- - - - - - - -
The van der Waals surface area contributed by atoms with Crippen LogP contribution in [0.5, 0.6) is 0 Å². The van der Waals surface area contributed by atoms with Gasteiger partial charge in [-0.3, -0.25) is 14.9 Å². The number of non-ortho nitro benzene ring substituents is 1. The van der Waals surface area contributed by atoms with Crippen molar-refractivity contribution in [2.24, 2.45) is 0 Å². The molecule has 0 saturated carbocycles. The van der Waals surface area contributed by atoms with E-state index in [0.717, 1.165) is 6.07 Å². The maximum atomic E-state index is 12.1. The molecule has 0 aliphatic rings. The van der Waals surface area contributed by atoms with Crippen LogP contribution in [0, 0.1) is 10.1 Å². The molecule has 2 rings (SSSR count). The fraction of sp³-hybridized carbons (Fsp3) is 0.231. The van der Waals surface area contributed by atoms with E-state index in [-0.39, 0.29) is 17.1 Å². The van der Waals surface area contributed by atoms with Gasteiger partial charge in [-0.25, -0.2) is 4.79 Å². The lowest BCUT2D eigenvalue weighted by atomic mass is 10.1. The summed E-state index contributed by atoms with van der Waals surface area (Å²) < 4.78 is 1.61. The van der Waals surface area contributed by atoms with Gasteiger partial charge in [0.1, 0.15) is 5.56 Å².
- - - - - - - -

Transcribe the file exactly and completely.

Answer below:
The van der Waals surface area contributed by atoms with Crippen LogP contribution in [0.5, 0.6) is 0 Å². The van der Waals surface area contributed by atoms with Gasteiger partial charge in [-0.3, -0.25) is 14.9 Å². The number of non-ortho nitro benzene ring substituents is 1. The van der Waals surface area contributed by atoms with Crippen molar-refractivity contribution in [2.24, 2.45) is 0 Å². The molecule has 0 saturated carbocycles. The van der Waals surface area contributed by atoms with E-state index in [0.717, 1.165) is 6.07 Å². The maximum atomic E-state index is 12.1. The molecule has 0 aliphatic rings. The van der Waals surface area contributed by atoms with Crippen LogP contribution in [0, 0.1) is 10.1 Å². The molecule has 2 rings (SSSR count). The fraction of sp³-hybridized carbons (Fsp3) is 0.231. The van der Waals surface area contributed by atoms with E-state index in [-0.39, 0.29) is 17.1 Å². The van der Waals surface area contributed by atoms with Gasteiger partial charge in [-0.25, -0.2) is 4.79 Å². The lowest BCUT2D eigenvalue weighted by atomic mass is 10.1. The summed E-state index contributed by atoms with van der Waals surface area (Å²) < 4.78 is 1.61. The van der Waals surface area contributed by atoms with Gasteiger partial charge in [0.1, 0.15) is 5.56 Å².